The projection systems like this relief corps a lot more than their actual results last year. This group was projected for 5.4 WAR last year but the Dbacks bullpen, as a whole, only finished with 2.1 fWAR. I think the talent is there, at least at the back-end, though the team really needs to shore up the other parts of the bullpen to keep the workloads for Archie Bradley, Brad Boxberger, and Yoshihisa Hirano down.

Fortunately for us, the bullpen is fairly cheap ($7.8 million before arbitration currently) but considering the contracts that relievers have been getting the past few years, this is going to depend on either a really expensive signing or an internal upgrade... or three. We need a lot to really make this bullpen better.

Position Players

Dbacks 2019 Position Player Outlook

Position Player Salary 2019 WAR
Position Player Salary 2019 WAR
C Alex Avila $4,250,000 1.5
1B Paul Goldschmidt $14,500,000 5.1
2B Ketel Marte $2,400,000 2.5
SS Nick Ahmed Arb 2 ($1,300,000) 1.7
3B Jake Lamb Arb 2 ($4,300,000) 2.5
LF David Peralta Arb 2 ($3,300,000) 3.8
CF Jarrod Dyson $3,750,000 2
RF Steven Souza Jr. Arb 2 ($3,600,000) 2.4
Bench1 John Ryan Murphy Arb 1 ($500,000) 0.2
Bench2 Chris Owings Arb 3 ($3,400,000) 0.7
Bench3 Yasmany Tomas $15,500,000 0

And on the other side of our 2018 disappointment is our woeful offense which looks much better on paper than it was last year.

On the bright side, Paul Goldschmidt, David Peralta, Ketel Marte, and Nick Ahmed all had very good seasons. On the downside, the rest of the lineup has some major question marks. And the depth is even worse, especially when you consider the nearly complete lack of near-MLB talent in our farm.

On paper, this roster doesn’t look too bad - projected for a little over 22 WAR. But you have to ask yourself: is Avila going to get 1.5 WAR next year? Are Lamb or Souza Jr. going to hit their ~2.5 WAR marks as they’re projected? Can Jarrod Dyson stay healthy and put up 2 WAR in CF? Can Peralta repeat his 2018 in 2019?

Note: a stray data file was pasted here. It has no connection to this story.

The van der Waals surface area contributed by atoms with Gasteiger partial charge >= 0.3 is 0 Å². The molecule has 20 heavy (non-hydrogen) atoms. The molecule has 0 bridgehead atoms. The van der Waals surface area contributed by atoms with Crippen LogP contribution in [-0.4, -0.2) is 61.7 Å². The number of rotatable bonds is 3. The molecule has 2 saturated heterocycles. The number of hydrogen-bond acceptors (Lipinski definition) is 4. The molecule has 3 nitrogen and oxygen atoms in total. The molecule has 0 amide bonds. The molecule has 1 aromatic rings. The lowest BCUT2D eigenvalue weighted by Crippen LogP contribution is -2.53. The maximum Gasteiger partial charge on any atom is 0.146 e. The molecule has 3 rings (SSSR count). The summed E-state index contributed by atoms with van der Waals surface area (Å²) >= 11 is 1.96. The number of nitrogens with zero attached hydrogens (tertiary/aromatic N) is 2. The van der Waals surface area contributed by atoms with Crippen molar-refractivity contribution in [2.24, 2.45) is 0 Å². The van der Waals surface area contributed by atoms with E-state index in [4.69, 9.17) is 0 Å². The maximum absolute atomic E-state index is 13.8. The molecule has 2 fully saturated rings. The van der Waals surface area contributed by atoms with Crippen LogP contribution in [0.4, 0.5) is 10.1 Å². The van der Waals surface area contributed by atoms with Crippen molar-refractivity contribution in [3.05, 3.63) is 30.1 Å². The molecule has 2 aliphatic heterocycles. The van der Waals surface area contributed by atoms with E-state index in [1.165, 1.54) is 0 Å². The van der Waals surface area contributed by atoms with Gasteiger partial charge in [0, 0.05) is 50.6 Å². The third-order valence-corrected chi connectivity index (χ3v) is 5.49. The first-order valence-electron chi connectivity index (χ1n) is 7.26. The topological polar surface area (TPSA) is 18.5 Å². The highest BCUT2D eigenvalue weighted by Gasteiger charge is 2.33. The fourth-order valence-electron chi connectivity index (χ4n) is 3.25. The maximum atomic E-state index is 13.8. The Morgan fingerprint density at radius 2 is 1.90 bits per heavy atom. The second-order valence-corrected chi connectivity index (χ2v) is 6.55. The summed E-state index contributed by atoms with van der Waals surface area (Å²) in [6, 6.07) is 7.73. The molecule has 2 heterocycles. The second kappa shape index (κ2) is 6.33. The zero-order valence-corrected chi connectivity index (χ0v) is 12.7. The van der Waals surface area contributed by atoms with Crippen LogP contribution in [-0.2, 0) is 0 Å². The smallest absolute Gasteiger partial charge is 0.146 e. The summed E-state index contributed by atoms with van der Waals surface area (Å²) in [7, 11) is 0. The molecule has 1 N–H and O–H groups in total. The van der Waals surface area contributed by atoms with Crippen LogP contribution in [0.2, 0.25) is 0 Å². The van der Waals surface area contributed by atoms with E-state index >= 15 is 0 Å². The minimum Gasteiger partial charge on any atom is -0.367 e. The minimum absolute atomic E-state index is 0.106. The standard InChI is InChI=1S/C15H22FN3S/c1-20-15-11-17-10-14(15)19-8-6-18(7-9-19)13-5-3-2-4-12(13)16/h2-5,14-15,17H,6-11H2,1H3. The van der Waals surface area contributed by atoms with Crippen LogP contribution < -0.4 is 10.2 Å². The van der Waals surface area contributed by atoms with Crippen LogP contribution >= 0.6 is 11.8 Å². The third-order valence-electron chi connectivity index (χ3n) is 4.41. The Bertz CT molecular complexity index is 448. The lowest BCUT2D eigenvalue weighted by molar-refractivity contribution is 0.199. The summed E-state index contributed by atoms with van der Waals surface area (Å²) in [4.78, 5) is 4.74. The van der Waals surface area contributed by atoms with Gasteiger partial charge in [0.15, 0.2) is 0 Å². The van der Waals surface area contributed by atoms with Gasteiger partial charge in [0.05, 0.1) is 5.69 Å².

I understand if you believe in our players and want to be optimistic for 2019. But just be wary that it is asking a lot for our entire team to play up to the level that we think they are capable of. There is plenty of upside, on paper, for this offense. But we’ve seen it struggle for the last two years.

There is a lot of risk in this group next year. If they click, they can certainly carry our offense and we’re a playoff contender. If not, this is an expensive group ($56.8 million before arb raises) that is going to be very difficult to improve upon in the offseason.


On paper, the 2019 Diamondbacks look like a fringe playoff team considering the best case scenario. Using my very simplistic method, the team is projected for about 43 WAR, which when combined with the ~47 wins at replacement level is a 90 win team.

However, a huge grain of salt needs to be considered here as this projection is extremely conservative - pretty much every player needs to live up to their potential next season just to hit 90 wins. And spoiler alert: 90 wins would not have made the playoffs in either league this year.

Also, don’t forget to look at costs, an oft-overlooked things here in the desert. Right now, we are committed to $113.8 million next year before accounting for a single arbitration raise. Our opening day payroll in 2018 was $131 million, which were almost certain to match or exceed with just the current roster, except it will be missing both Patrick Corbin and AJ Pollock (probably).

I will leave you to decide for yourself the best path forward for this team but hopefully this article helps you make a more rational decision. If the team is to compete next year, it’s going to need a substantial investment of talent or we either need to get very, very fortunate with injuries and player development. Any addition to the team is going to have a cost in either dollars and/or prospects so think these things through carefully if that’s the route you want to pursue.